Stephanie Grace Whitson has just became an author that I have add to my favorites list. She has true talent and researched enough to make this story feel real. I felt as though I was a war widow, stepping into a whole new town for a whole new adventure. I was captured from the beginning and quickly befriended all these amazing brides, and I was held til the very last page. This was a simple read, though, as I said, a bit overwhelming in the beginning. The author created a story full of humor, charm, wit, and God in such a way that, even though in the beginning there were so many different characters, it wasn't jumpy or confusing.

I highly recommend this book with 5 stars, especially if you love historicals and well created characters. I will be looking forward to many more books by Stephanie!

Many thanks to Bethany House and CFBA for my review copy!
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24 of 27 people found the following review helpful By Nana on June 26, 2012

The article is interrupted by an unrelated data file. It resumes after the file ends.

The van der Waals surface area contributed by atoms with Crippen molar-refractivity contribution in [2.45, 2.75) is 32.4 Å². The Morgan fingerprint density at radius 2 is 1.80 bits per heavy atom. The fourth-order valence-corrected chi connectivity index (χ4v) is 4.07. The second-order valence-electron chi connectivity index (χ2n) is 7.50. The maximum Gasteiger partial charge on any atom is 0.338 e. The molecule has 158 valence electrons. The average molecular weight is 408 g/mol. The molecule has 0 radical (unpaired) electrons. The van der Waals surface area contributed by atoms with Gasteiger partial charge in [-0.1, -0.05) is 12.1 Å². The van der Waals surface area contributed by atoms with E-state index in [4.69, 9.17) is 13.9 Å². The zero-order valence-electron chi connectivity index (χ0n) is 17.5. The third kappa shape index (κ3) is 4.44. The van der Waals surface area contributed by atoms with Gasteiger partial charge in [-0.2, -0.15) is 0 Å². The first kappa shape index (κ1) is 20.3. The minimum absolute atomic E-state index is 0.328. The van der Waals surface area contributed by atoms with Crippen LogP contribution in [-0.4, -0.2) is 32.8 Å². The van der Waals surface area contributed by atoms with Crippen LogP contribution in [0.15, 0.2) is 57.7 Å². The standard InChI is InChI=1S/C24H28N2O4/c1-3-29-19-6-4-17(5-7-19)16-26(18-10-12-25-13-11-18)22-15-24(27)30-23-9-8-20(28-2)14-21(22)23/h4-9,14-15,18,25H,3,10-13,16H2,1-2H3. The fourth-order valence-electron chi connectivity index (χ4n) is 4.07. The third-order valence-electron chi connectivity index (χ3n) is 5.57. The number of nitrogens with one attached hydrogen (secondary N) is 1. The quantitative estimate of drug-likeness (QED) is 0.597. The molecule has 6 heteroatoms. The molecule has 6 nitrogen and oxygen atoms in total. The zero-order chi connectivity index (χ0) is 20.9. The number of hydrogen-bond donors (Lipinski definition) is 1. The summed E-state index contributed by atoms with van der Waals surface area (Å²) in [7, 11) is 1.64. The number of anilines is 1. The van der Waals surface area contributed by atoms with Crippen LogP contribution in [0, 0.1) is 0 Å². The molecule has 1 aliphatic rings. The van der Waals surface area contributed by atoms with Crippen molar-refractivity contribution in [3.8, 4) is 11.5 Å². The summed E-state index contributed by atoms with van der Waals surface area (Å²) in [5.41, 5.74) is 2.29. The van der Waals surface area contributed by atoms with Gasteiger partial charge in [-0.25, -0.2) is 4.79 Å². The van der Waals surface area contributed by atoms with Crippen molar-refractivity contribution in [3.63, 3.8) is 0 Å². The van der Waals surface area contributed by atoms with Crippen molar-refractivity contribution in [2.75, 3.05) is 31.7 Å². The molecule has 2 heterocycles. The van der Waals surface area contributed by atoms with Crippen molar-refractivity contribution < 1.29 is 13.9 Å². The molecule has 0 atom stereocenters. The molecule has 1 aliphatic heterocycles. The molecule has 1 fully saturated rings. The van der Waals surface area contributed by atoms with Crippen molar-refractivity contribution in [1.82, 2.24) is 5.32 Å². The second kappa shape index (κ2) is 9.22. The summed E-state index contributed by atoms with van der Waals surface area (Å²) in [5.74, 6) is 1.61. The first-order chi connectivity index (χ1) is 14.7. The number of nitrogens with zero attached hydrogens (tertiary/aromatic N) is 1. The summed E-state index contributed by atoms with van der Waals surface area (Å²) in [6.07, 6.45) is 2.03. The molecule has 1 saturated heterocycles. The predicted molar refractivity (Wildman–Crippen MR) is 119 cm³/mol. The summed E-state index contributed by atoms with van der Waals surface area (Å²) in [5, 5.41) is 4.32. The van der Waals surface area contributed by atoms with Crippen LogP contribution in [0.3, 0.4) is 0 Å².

Format: Kindle Edition Verified Purchase
I didn't have an issue with the Scripture references, and the story certainly looked promising. But three chapters of bogus Southern dialect (our heroine being a Southerner) gave me the ominous feeling that I'd be plowing through an entire book of somebody trying to write like a Southerner sounds. And that, folks, was just too tedious a prospect to bear. It seems to me that you could easily establish Southern credentials for a character by mentioning her native state and (since this was a period piece), the fact that she had grown up on a plantation. Writing in that kind of dialect is insulting to the character, not to mention to people who actually speak with the accent in question. Even Margaret Mitchell didn't make Scarlett O'Hara talk like that for an entire book. I hope this author never writes about Native Americans--she will have them saying "Ugh" and "How" all the time. Sigh.
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10 of 11 people found the following review helpful By R. Chandler on November 7, 2010
Format: Paperback Verified Purchase